Officials in both Russia and Ukraine are considering tougher trade protections to keep food prices from spiraling as their currencies collapse, with Moscow taking more aggressive steps than Kiev to control exports.
The two countries, on opposite sides of a war in eastern Ukraine that has killed more than 5,600 people, are both among the world's biggest exporters of wheat, through Black Sea ports that help feed Africa and the Middle East.
Both have seen their currencies collapse in the past year, making exports more valuable in local terms and driving up the politically sensitive domestic price of food.
The governments of both countries have already taken steps to limit exports of wheat to keep domestic bread prices stable, and both are considering releasing wheat and flour from stockpiles to keep up supplies. Officials may toughen export regulations for other staples including barley, maize and flour.
"They are likely to continue to defend the domestic market in an attempt to prepare for a worse situation," said a trader who exports grain from the Black Sea.
The Russian rouble has lost nearly half its value and the Ukrainian hryvnia has fallen by more than 70 percent against the dollar since early 2014. Food price inflation reached 20.7 percent year-on-year in Russia and 30.1 percent in Ukraine in January.
Among steps taken so far, Moscow imposed informal curbs on wheat exports in December and introduced an export tax from February. Kiev has fixed a limit for wheat exports in the first half of 2015.
Both countries had good wheat crops this past season, allowing them to export more wheat than the previous year while still keeping more for domestic use. For now, Russia appears to be doing more to keep its surplus wheat at home.
According to U.S. Department of Agriculture figures, Russia is forecast to cut the share of its crop that is exported to 33.9 percent of its harvest of 59 million tonnes of wheat this season, compared with 35.6 percent of its 52 million tonnes last year.
Ukraine will actually increase the percentage that is exported, to 44.4 percent of its wheat harvest of 24.75 million tonnes, compared to 43.8 percent of a 22.28 million tonne harvest last year.
Any export limits for next season are likely to depend on the size of the crop and whether there is enough to meet domestic demand and replenish stockpiles.
A mild, wet winter so far may bode well for Ukraine's 2015-2016, while Russia's prospects look weak as winter grains are in poor condition. Both countries' crops could be hurt by higher costs to farmers as a result of the economic crisis.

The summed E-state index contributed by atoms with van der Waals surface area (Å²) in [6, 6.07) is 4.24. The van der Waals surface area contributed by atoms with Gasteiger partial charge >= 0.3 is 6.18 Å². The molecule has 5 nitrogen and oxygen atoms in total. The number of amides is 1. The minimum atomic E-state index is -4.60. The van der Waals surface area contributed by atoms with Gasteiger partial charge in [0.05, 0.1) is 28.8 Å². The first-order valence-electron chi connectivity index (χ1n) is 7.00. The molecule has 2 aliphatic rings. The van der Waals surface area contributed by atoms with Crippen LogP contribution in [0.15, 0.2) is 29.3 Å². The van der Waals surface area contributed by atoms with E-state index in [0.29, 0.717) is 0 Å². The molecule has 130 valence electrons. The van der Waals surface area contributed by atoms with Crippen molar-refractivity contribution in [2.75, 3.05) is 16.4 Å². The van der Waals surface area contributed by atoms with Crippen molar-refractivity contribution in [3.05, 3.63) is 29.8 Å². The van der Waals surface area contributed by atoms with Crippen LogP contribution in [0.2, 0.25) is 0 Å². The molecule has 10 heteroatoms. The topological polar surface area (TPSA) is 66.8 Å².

So far, Russia has had more success than Ukraine in keeping a lid on bread prices. According to official data, bread prices in Russia rose 11 percent in January compared to a year ago, while in Ukraine they rose 41 percent.
Food products which largely rely on imports have risen more in both countries. The price for fish was 26 percent higher in Russia and 47 percent higher in Ukraine in January than a year ago. The rises are taking place against a trend of falling food prices globally.
In Ukraine, the currency fall and rise in food prices have been driven by war and the near bankruptcy of the state.
In Russia, they have been driven mainly by the fall in prices of energy exports and exacerbated both by Western economic sanctions and by Moscow's response to those sanctions - a self-imposed ban on most imports of Western food products.
Sberbank CIB analysts said in a report that allowing Russia's one-year agricultural import ban to lapse in August would cut food price inflation by a full percentage point.
Moscow has made clear that more export controls could be in the works, as well as steps to lower the cost of imports. Russia's Agriculture Ministry said on Wednesday it may review its wheat export tax once it gets data for February.
He also suggested cutting import taxes on raw sugar, which he said was in short supply, and on vegetables and fruits.
Meanwhile, Ukrainian measures to curb exports have so far been milder. Kiev's top bread maker Kyyvkhib said last week bakers would ask the government to restrict wheat flour exports to help keep bread prices down, but would not ask for a cut in much larger exports of raw grain.
"If we are talking about bread prices, the state has enough resources of grain ... to subsidize 'social' bread," Lapa said.
In Russia, politicians have also trumpeted plans for administrative price controls on food, such as a ban on increases by more than 30 percent for some staples in a single month. Prosecutors have announced swoops on shops to punish excessive price hikes.
Some supermarkets have announced voluntary price freezes for some goods, but financial analysts say retailers are unlikely to absorb a big hit to their profit margins to keep prices lower.
"Those actions have more in common with promotional campaigns rather than suggest material margin investments," Credit Suisse said in a report.